LAW ALERT: U.S. H.R. 1215 – “Protecting Access to Care Act of 2017”

The United States House of Representatives is scheduled to vote on the Protecting Access to Care Act (PACA) on June 14, 2017. As written, the bill would preempt existing state laws on a range of topics relevant to personal injury lawsuits. If ultimately passed by the Senate and enacted into law, the PACA would likely have a significant and wide ranging impact on future medical malpractice cases in the State of Illinois

Although the official bill summary states that it would only apply to cases where the care at issue was “federally subsidized” in some respect, there appears to be no language in the most recent bill to this effect. The Congressional Budget Office conducted a review of the bill and does not comment on the limitation, suggesting it may have broader applicability. See

As a practical matter, the bill would place significant limitations on all medical malpractice lawsuits. For example, the bill would supersede the Illinois statute of limitations so that lawsuits would have to be filed within one (1) year of a claimant’s discovery of the injury at issue, or within three (3) years, whichever is sooner. A lawsuit could not be filed more than three years after the injury.

From the bill, the new statutes of limitations and repose are tolled only upon proof of fraud, intentional concealment or when a foreign body “which has no therapeutic or diagnostic purpose or effect” is found in the injured person. The current version of the bill does not preempt state statutes of limitations with respect to minors.

PACA also has important prospective effects on damage claims in medical malpractice cases. The bill seeks to cap non-economic damages, including but not limited to pain and suffering, disability, and disfigurement, at $250,000. This would supersede court rulings in various states, including Illinois, finding damage caps unconstitutional.

Further, the bill eliminates joint and several liability, making liability several only. This would mean that defendants would only be obligated to pay the portion of a judgment or settlement proportional to that defendant’s fault. There is also language in the bill to alter or eliminate state collateral source rules.

PACA further places significant limits on attorney’s fees, substantially diminishing the incentive for plaintiff’s attorneys to prosecute medical malpractice actions.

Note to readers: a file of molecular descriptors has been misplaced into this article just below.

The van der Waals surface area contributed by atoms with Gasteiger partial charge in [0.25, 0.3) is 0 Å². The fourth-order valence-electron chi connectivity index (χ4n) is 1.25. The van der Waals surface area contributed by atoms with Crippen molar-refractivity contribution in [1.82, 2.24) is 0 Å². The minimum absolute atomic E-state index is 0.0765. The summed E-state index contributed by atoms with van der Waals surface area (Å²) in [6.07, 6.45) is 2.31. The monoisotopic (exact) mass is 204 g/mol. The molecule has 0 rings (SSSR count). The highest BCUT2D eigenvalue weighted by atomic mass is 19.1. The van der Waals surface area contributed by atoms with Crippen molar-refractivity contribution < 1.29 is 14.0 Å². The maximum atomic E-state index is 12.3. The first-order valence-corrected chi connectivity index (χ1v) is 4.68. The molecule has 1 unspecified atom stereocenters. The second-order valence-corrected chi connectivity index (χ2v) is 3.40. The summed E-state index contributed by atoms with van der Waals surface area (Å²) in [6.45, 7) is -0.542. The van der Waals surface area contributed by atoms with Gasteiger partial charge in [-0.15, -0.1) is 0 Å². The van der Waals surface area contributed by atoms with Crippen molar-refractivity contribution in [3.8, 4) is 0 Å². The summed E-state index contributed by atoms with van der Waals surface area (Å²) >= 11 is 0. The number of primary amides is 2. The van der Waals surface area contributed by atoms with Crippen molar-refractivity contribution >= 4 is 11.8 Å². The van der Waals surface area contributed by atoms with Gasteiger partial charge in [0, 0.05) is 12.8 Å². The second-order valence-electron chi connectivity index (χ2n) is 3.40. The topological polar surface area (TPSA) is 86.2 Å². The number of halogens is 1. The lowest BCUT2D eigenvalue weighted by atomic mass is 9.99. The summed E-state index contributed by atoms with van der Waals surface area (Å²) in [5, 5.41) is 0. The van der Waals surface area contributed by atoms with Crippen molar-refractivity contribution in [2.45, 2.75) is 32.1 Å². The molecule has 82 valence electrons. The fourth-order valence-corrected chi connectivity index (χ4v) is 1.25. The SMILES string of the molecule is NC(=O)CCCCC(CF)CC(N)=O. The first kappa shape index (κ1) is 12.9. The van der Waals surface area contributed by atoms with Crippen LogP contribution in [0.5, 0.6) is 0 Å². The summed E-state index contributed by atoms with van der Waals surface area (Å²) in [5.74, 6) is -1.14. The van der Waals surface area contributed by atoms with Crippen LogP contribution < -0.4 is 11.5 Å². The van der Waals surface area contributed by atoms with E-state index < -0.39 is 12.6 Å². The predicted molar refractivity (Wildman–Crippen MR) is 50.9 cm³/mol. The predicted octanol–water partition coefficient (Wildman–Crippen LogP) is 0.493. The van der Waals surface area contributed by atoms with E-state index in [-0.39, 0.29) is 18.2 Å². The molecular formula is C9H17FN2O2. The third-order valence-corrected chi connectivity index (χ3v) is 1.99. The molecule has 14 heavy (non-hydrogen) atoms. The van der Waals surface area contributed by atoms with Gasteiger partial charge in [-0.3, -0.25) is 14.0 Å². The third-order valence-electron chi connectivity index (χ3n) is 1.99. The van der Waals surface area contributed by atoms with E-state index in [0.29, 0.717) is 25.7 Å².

The PACA bill also prohibits naming health care providers as defendants in products liability and class action lawsuits involving products that are approved, licensed, or cleared by the Food and Drug Administration.

With respect to the applicability of the bill, the text states that only lawsuits filed after the date PACA became law would be subject to its terms. For existing claims and injuries occurring prior to PACA becoming law, the statute of limitations in effect at the time of the injury would apply.

Although this bill does not have broad ranging support, political experts expect that it will pass the House of Representatives when called for a vote. Standing alone, it is unlikely that the PACA bill would pass through the Senate, but Republican leaders have signaled their intention to include PACA in a larger budget reconciliation bill together with the American Healthcare Act (ACHA).

Over the past several weeks it has looked increasingly likely that there are fifty Republican votes for the ACHA. By using the budget reconciliation process, the Senate would be able to pass both PACA and the ACHA with only 50 votes plus the vote of Vice President Michael Pence.

Given the ongoing press coverage of the multiple scandals surrounding the Trump administration, it is quite likely that PACA will be able to pass through Congress with little public scrutiny or attention from the media. Therefore, if the combined AHCA / PACA bill becomes likely to pass the United States Senate, we expect there may a significant increase in medical malpractice claim filings in the days and weeks prior to its passage as plaintiff’s firms attempt to avoid the cap on non-economic damages and limits on attorney’s fees. If PACA becomes law, it is entirely possible that filings will decrease given the diminished incentives for plaintiff’s attorneys to prosecute medical malpractice cases, particularly those with uncertain liability.

Although PACA will inevitably be challenged in the courts if it becomes law, it is unclear how Federal courts would rule on challenges. The recent national trend has been against damage caps – the Florida Supreme Court, for example, ruled last week that that state’s damages caps were unconstitutional. See North Broward Hospital District v. Kalitan, Florida Supreme Court, June 9, 2017.

As always, we will update you as developments occur.